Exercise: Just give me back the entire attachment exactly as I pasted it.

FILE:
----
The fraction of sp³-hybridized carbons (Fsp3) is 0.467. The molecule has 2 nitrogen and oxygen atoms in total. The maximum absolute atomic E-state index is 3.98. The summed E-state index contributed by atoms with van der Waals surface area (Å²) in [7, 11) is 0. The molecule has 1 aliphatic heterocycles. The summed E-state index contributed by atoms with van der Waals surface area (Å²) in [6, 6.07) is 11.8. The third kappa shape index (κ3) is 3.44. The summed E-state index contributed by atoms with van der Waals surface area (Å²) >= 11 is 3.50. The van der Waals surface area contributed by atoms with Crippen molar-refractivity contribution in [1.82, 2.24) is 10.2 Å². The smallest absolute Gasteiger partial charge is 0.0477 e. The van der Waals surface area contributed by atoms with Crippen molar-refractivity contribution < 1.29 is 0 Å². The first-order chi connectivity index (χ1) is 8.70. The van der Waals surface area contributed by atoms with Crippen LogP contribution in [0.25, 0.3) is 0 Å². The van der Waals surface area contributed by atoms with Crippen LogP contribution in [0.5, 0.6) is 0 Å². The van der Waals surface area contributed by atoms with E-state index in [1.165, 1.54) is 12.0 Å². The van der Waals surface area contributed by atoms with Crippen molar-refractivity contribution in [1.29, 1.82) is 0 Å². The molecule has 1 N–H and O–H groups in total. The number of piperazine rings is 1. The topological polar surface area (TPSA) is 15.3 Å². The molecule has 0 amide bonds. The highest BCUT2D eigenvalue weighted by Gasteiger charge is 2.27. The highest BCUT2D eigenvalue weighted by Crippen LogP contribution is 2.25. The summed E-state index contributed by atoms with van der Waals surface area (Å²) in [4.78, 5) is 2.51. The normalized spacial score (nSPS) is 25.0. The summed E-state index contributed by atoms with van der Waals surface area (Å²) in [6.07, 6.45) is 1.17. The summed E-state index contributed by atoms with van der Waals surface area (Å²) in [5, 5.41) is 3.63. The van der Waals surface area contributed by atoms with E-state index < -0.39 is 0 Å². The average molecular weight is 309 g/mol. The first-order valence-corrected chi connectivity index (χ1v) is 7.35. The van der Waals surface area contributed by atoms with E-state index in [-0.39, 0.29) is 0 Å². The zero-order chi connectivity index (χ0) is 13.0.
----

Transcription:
The fraction of sp³-hybridized carbons (Fsp3) is 0.467. The molecule has 2 nitrogen and oxygen atoms in total. The maximum absolute atomic E-state index is 3.98. The summed E-state index contributed by atoms with van der Waals surface area (Å²) in [7, 11) is 0. The molecule has 1 aliphatic heterocycles. The summed E-state index contributed by atoms with van der Waals surface area (Å²) in [6, 6.07) is 11.8. The third kappa shape index (κ3) is 3.44. The summed E-state index contributed by atoms with van der Waals surface area (Å²) >= 11 is 3.50. The van der Waals surface area contributed by atoms with Crippen molar-refractivity contribution in [1.82, 2.24) is 10.2 Å². The smallest absolute Gasteiger partial charge is 0.0477 e. The van der Waals surface area contributed by atoms with Crippen molar-refractivity contribution < 1.29 is 0 Å². The first-order chi connectivity index (χ1) is 8.70. The van der Waals surface area contributed by atoms with Crippen LogP contribution in [0.25, 0.3) is 0 Å². The van der Waals surface area contributed by atoms with Crippen LogP contribution in [0.5, 0.6) is 0 Å². The van der Waals surface area contributed by atoms with E-state index in [1.165, 1.54) is 12.0 Å². The van der Waals surface area contributed by atoms with Crippen molar-refractivity contribution in [1.29, 1.82) is 0 Å². The molecule has 1 N–H and O–H groups in total. The number of piperazine rings is 1. The topological polar surface area (TPSA) is 15.3 Å². The molecule has 0 amide bonds. The highest BCUT2D eigenvalue weighted by Gasteiger charge is 2.27. The highest BCUT2D eigenvalue weighted by Crippen LogP contribution is 2.25. The summed E-state index contributed by atoms with van der Waals surface area (Å²) in [4.78, 5) is 2.51. The normalized spacial score (nSPS) is 25.0. The summed E-state index contributed by atoms with van der Waals surface area (Å²) in [6.07, 6.45) is 1.17. The summed E-state index contributed by atoms with van der Waals surface area (Å²) in [5, 5.41) is 3.63. The van der Waals surface area contributed by atoms with E-state index < -0.39 is 0 Å². The average molecular weight is 309 g/mol. The first-order valence-corrected chi connectivity index (χ1v) is 7.35. The van der Waals surface area contributed by atoms with E-state index in [-0.39, 0.29) is 0 Å². The zero-order chi connectivity index (χ0) is 13.0.